By using this approach at Uber, as shown in Figure 6, below, all resources in a cluster are divided into different organizations and then further subdivided into different teams within that organization: 

Figure 6: We implemented hierarchical max-min fairness for resource management in Peloton to share resources between different organizations.


Each organization has a fixed guarantee of resources, and job priority is enforced within that organizational boundary. For example, if an organization does not have high priority jobs, it will be given a guarantee of the resources for other jobs with relatively lower priority. This model works very well with future chargeback, and gives more flexibility to each organization to define their workloads within their resource boundaries.

Resource pools

A resource pool in Peloton is a logical abstraction for a subset of resources in a cluster. All resources in a cluster can be divided into hierarchical resource pools based on organizations and teams. A resource pool can contain hierarchical child resource pools to further divide the resources within an organization. Resource sharing among pools is elastic in nature—resource pools with high demand can borrow resources from other pools if they are not using those resources.

Every resource pool has different resource dimensions, such as those for CPUs, memory, disk size, and GPUs. We expect the number of resource dimensions to increase in the future should Mesos support more types of resource isolation, such as Disk IO.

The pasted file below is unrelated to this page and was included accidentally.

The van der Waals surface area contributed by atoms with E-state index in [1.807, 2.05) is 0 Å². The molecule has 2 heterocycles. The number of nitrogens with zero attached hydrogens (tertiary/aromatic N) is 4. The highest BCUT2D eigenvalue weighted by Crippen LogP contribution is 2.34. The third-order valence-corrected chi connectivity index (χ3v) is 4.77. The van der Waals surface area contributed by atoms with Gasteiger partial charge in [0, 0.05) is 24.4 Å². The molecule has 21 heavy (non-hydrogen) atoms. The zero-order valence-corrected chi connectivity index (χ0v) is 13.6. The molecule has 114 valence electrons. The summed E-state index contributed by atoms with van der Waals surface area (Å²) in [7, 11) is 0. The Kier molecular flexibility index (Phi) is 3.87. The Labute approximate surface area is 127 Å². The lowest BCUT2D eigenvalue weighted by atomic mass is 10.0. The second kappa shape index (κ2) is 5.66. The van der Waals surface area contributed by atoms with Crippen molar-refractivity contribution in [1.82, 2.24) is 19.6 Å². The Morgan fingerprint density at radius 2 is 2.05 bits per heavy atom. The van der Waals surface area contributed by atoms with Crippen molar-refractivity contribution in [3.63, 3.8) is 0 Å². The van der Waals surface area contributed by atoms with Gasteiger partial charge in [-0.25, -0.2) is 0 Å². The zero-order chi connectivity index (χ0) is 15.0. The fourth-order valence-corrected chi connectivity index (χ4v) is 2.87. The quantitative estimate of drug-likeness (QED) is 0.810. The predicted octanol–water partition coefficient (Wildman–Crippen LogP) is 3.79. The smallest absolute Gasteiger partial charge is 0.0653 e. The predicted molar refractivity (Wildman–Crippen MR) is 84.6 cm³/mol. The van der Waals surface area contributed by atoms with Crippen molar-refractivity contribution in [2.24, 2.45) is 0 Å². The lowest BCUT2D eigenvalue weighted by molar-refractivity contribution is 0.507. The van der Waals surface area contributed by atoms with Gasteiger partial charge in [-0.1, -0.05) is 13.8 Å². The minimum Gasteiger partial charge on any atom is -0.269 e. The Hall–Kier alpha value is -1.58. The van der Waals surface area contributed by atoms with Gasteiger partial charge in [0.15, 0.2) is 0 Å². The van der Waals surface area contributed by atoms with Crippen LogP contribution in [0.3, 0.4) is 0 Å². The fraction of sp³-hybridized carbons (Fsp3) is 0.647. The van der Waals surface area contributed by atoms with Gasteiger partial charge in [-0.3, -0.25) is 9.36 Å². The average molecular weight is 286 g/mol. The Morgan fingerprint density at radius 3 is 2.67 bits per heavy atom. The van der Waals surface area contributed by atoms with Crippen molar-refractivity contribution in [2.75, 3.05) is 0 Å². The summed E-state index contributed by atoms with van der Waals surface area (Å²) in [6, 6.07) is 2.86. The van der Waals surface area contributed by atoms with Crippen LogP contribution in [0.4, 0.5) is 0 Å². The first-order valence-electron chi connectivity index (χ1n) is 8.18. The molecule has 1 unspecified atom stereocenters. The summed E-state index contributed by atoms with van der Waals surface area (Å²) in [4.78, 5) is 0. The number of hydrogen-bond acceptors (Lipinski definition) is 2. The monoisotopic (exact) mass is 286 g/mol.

As shown in Figure 7, below, we outline four basic resource controls for each resource dimension in a Peloton resource pool:

  • Reservation is the minimal guarantee of resources for a resource pool. Cumulative resource reservation across all pools cannot be greater than a cluster’s capacity.
  • Limit is the maximum number of resources a resource pool can consume at any given time. Every resource pool can expand more than its reservation to this limit if the cluster has free capacity.
  • Share is the relative weight a resource pool is entitled to allocate when there is free capacity in the cluster.
  • Entitlement defines the resources a resource pool can use at that time. This control changes every moment based on workloads in resource pools or cluster.
Figure 7: Peloton manages resource pools for individual teams within an organization, using Reservation, Limit, and Share as controls.


In Figure 8, below, graphs demonstrate how Peloton’s elastic resource sharing borrows resources from one resource pool to fulfill the demands of another in production at Uber:

Figure 8: With elastic resource sharing between Team 1 and Team 2’s resource pools, one resource pool can borrow resources from another in case its demand is more than its guaranteed reservation.